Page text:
While I was effusive in my praise for Hillary Clinton's speech at the Democratic National Convention the other night and was willing to let pass the fact that she didn't give Barack Obama a big wet smooch in urging her supporters to get with the program, it was with trepidation that I surfed away from the Phillies-Mets post-game show to see what Bill "Famously Hurt Feelings" Clinton had to offer when it was his turn on the Denver dais.
In the run-up to the second most most anticipated speech of the convention, my snarky side whispered to my non-judgmental side (yes, I have one) that Bill would have no choice but to make nice or things would be mighy chilly in the old marital bed back home in Chappaqua. But then it occurred to both my sides that the Clintons' marriage has almost certianly been one of convenience -- call it power sharing -- for a good many years.
Anyhow, reading between Hillary's lines the other night I finally if belatedly understood why PUMAs and other aggrieved supporters still were unable to let go. It's a Republican dirty trick. (I'm joking. I think.)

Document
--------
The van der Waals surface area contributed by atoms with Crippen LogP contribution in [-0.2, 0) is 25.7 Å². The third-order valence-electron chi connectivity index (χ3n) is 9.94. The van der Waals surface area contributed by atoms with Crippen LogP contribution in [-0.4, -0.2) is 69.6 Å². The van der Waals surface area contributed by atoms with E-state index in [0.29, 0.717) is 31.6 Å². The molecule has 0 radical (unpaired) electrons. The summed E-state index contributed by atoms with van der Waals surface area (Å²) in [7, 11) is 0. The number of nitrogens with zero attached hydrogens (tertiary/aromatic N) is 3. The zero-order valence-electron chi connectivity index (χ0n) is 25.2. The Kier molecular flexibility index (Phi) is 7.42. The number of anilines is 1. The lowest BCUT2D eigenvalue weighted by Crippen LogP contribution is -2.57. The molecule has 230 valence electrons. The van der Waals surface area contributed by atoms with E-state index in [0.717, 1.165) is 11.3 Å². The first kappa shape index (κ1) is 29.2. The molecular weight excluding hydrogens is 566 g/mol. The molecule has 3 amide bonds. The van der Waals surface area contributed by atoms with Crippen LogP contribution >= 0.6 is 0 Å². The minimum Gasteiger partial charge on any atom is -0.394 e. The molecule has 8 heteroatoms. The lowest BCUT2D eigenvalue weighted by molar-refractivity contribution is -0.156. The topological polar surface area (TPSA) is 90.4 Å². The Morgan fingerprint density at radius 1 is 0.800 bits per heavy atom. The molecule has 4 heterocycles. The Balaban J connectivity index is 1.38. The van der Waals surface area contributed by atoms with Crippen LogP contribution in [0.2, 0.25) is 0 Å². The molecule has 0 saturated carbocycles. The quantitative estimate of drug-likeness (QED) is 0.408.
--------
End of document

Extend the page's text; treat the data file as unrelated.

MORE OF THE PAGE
More to the point is that these women felt a sense of entitlement, that this was the year one of their own would burst through the glass ceiling of American politics and make it to the Big Dance and beyond. As misplaced as focusing their feelings of betrayal on Obama may be, I can still relate. (For the record, note that Greek-Americans didn't seem to feel betrayed when Bill Clinton muscled aside Paul Tsongas in 1992 to grab the nomination.)
It's Bill's own sense of entitlement and feelings of betrayal that are less easy to understand, but after his speech I think I have a clue or two about a man whose ego is even bigger than his legendary libido.
I have heard Clinton give better speeches. This one was at least adequate if somewhat disjointed, and its greatest strength was linking John McCain to not just the failures of the Bush administration, but its ideology. That is the theme more than any other that will propel Obama to the White House.
So Clinton did what he had to do --but he should have did what he had to do weeks ago and not played paddy cake with the media and his wife's base through a series of deliberate leaks and non-denials concerning his aggrievement with Obama.
Okay, maybe it was a pretty good speech. But in the end it was more important for Clinton to feel high and mighty and try to leverage a process that he should have been no part of than go after McCain from the jump. That lost opportunity may not necessarily translate into lost votes for Obama, but Clinton's post-presidential legacy -- already tarnished because of his slash-and-burn conduct during the primaries -- was not rehabilitated with one sincere-sounding speech.Photograph by J.L. Clendenin/Los Angeles Times